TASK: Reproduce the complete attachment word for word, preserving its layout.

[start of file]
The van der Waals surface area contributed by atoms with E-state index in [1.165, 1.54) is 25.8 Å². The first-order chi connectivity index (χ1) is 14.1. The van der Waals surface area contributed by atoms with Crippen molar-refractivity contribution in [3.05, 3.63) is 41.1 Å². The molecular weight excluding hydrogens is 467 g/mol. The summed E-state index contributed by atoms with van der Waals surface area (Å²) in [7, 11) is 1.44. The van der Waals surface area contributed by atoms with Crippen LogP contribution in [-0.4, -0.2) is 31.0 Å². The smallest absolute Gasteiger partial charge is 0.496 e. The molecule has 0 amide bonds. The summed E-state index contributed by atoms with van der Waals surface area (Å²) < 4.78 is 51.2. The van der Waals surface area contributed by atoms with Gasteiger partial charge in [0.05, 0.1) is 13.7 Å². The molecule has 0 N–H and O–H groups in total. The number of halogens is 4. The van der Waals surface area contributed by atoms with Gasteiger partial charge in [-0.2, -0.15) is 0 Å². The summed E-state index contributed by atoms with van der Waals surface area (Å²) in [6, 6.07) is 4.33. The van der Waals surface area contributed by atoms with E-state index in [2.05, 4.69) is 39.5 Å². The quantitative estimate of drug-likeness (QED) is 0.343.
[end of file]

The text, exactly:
The van der Waals surface area contributed by atoms with E-state index in [1.165, 1.54) is 25.8 Å². The first-order chi connectivity index (χ1) is 14.1. The van der Waals surface area contributed by atoms with Crippen molar-refractivity contribution in [3.05, 3.63) is 41.1 Å². The molecular weight excluding hydrogens is 467 g/mol. The summed E-state index contributed by atoms with van der Waals surface area (Å²) in [7, 11) is 1.44. The van der Waals surface area contributed by atoms with Crippen LogP contribution in [-0.4, -0.2) is 31.0 Å². The smallest absolute Gasteiger partial charge is 0.496 e. The molecule has 0 amide bonds. The summed E-state index contributed by atoms with van der Waals surface area (Å²) < 4.78 is 51.2. The van der Waals surface area contributed by atoms with Gasteiger partial charge in [0.05, 0.1) is 13.7 Å². The molecule has 0 N–H and O–H groups in total. The number of halogens is 4. The van der Waals surface area contributed by atoms with Gasteiger partial charge in [-0.2, -0.15) is 0 Å². The summed E-state index contributed by atoms with van der Waals surface area (Å²) in [6, 6.07) is 4.33. The van der Waals surface area contributed by atoms with E-state index in [2.05, 4.69) is 39.5 Å². The quantitative estimate of drug-likeness (QED) is 0.343.